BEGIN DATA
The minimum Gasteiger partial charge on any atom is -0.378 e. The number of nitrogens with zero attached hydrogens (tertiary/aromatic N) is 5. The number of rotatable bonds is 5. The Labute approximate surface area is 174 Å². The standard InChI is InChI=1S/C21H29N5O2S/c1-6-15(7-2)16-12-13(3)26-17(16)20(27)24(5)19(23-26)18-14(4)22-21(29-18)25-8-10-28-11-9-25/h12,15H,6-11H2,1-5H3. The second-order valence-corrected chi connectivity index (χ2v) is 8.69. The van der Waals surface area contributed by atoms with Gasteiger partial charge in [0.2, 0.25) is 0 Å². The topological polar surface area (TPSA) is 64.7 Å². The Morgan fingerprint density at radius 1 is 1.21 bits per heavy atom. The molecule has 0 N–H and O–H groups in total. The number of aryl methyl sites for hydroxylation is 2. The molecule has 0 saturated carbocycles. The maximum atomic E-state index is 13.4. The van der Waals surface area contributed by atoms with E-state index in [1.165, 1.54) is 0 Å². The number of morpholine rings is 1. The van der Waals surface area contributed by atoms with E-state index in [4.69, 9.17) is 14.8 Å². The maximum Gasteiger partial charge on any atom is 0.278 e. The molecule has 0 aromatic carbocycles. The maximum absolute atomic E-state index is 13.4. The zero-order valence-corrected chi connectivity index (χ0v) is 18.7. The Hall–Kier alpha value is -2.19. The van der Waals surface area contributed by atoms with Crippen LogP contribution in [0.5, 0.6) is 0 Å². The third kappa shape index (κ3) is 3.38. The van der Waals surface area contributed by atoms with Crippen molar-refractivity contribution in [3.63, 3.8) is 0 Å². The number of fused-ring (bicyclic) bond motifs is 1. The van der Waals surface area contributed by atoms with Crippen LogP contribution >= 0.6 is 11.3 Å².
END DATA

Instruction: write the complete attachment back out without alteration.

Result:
The minimum Gasteiger partial charge on any atom is -0.378 e. The number of nitrogens with zero attached hydrogens (tertiary/aromatic N) is 5. The number of rotatable bonds is 5. The Labute approximate surface area is 174 Å². The standard InChI is InChI=1S/C21H29N5O2S/c1-6-15(7-2)16-12-13(3)26-17(16)20(27)24(5)19(23-26)18-14(4)22-21(29-18)25-8-10-28-11-9-25/h12,15H,6-11H2,1-5H3. The second-order valence-corrected chi connectivity index (χ2v) is 8.69. The van der Waals surface area contributed by atoms with Gasteiger partial charge in [0.2, 0.25) is 0 Å². The topological polar surface area (TPSA) is 64.7 Å². The Morgan fingerprint density at radius 1 is 1.21 bits per heavy atom. The molecule has 0 N–H and O–H groups in total. The number of aryl methyl sites for hydroxylation is 2. The molecule has 0 saturated carbocycles. The maximum atomic E-state index is 13.4. The van der Waals surface area contributed by atoms with E-state index in [1.165, 1.54) is 0 Å². The number of morpholine rings is 1. The van der Waals surface area contributed by atoms with E-state index in [4.69, 9.17) is 14.8 Å². The maximum Gasteiger partial charge on any atom is 0.278 e. The molecule has 0 aromatic carbocycles. The maximum absolute atomic E-state index is 13.4. The zero-order valence-corrected chi connectivity index (χ0v) is 18.7. The Hall–Kier alpha value is -2.19. The van der Waals surface area contributed by atoms with Crippen LogP contribution in [0.5, 0.6) is 0 Å². The third kappa shape index (κ3) is 3.38. The van der Waals surface area contributed by atoms with Crippen molar-refractivity contribution in [3.63, 3.8) is 0 Å². The number of fused-ring (bicyclic) bond motifs is 1. The van der Waals surface area contributed by atoms with Crippen LogP contribution >= 0.6 is 11.3 Å².